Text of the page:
He became aware that he had reached the Bone Stems when his skin started to prickle with cold. The hairs on his arms lifted up and tingled against the air pressure. He paused at the edge of the boundary, took a deep breath, checked the seed in his hand one last time and then stepped inside.


The Bone Stems were roughly circular, populated by a rough, sawtooth, mongrel grass which had gone to seed and spread and gone to seed and spread and so on. Once, there had been a path running through it, but the grass had got into it and broken the concrete into dust and flecks of flashing mica.


The only place that the grass hadn’t grown was on the five mounds only just visible over the high tips of the grass. A mound had been placed at North, South, East and West and growing from each one there were saplings of varying size. Some were bigger than others because they had been in the ground longer. They reminded him of pale, reaching arms, terminating in grasping finger.


The South, East and West mounds belonged to people he didn’t know. People important to Mama and the Gammer ‘Before’, but the North mound was Mama’s. Her sapling was the smallest, but also the one he loved the most. Sometimes, he came here and just lay next to it and told it all the stories the Trees told him, or about whatever it was which was troubling him. He had named it Slender Starlight and the Gammer said it was a fitting name for Mama.


The fifth empty mound was in the centre of the circle and it was only bare earth. That was where the Gammer was. Before she changed, she had promised him that one day, Big Black Trunk would give her her heart. One day, she too would begin to bloom again.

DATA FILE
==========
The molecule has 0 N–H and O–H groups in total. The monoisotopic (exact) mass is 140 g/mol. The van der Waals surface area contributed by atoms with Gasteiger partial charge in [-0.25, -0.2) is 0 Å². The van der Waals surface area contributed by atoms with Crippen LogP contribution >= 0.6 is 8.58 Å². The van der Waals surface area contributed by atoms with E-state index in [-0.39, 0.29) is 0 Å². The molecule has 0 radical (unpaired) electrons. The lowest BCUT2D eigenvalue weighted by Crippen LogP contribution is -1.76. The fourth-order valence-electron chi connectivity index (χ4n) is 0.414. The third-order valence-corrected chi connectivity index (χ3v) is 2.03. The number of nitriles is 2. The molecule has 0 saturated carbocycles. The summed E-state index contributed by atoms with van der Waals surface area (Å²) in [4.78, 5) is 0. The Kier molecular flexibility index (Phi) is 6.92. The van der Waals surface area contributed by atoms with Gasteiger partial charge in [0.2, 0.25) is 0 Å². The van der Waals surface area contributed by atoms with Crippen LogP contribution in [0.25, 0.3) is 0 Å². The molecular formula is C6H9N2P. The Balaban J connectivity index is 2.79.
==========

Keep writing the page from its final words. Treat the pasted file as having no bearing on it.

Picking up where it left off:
He walked over to the bare mound and bowed, then set the seed pod down at the edge of the mound and began to dig. By the time he was done, his face was streaked with dirt and tears and the sun was going down.


“Hello, Gammer,” he said. She was barely more than bones now. Barely more than earth and ash. “I said I’d see you again.”


She smiled up at him. There was still life crawling in the empty cavities which used to be full of her. He didn’t mind that. That was the point: nothing ever dies, but from time to time, the space that life occupies changes place.


“It finally happened,” he said. “Old Big Black Trunk is just as stubborn as ever, but he finally dropped a seed. So I’m here, to do the same as we did with Mama. Just like you said: new life will sprout and we all carry on growing and blooming forever.” As he said this, a spear of radiant sunlight pierced the tree canopy above and hit the Gammer right where her heart used to be. Right where her new heart would grow. He poked his finger into that spot before the light faded and then dropped the seed into it. He pushed earth over the top and then spit on it until the soil was moist and glistening. Then he filled the grave back in.


It was full dark when he finished. The Harvester’s Moon was in the sky. All around him in the silence of the night, the trees and the plants and the funghi were dropping seeds. Life was spreading.


The Gammer’s voice spoke to him out of the ground. Her voice was muffled. Her mouth was full of dirt. “You’re supposed to say the words,” she said.


He thought for a moment, trying to remember, before starting to speak. “Saplings to stones,” he said. “Bud to bones.” He thought for a few seconds longer, wondering who would say the words for him after he changed?


Who was going to plant a seed in his heart?


Trees creaked all around him, whispering comfort. He smiled and lay back on the loose earth of the Gammer’s grave. The stars turned overhead.


“The Trees will provide,” he said.


It was a thought which was some comfort to him.

April 29, 2022 07:32

You must sign up or log in to submit a comment.

2 comments

Helen Mesghinna
19:19 May 06, 2022

This story was so evocative and weird. You really know how to paint a picture. Hope you write more stories like this, I really enjoyed it.

Reply

Gareth Hopkins
09:02 May 07, 2022

Hi, Helen, Ha ha ha, I never really though of it as weird, but I suppose it is a bit. Like a lot of my short stories, it came from the fragments of a half remembered dream, but when I started putting them together it branched out (pun intended) in its own direction. I didn't really envision it ending up where it does, but sometimes the flowers arrange themselves! Anyway, glad you enjoyed it. Thanks for reading.

Reply

Show 0 replies
Show 1 reply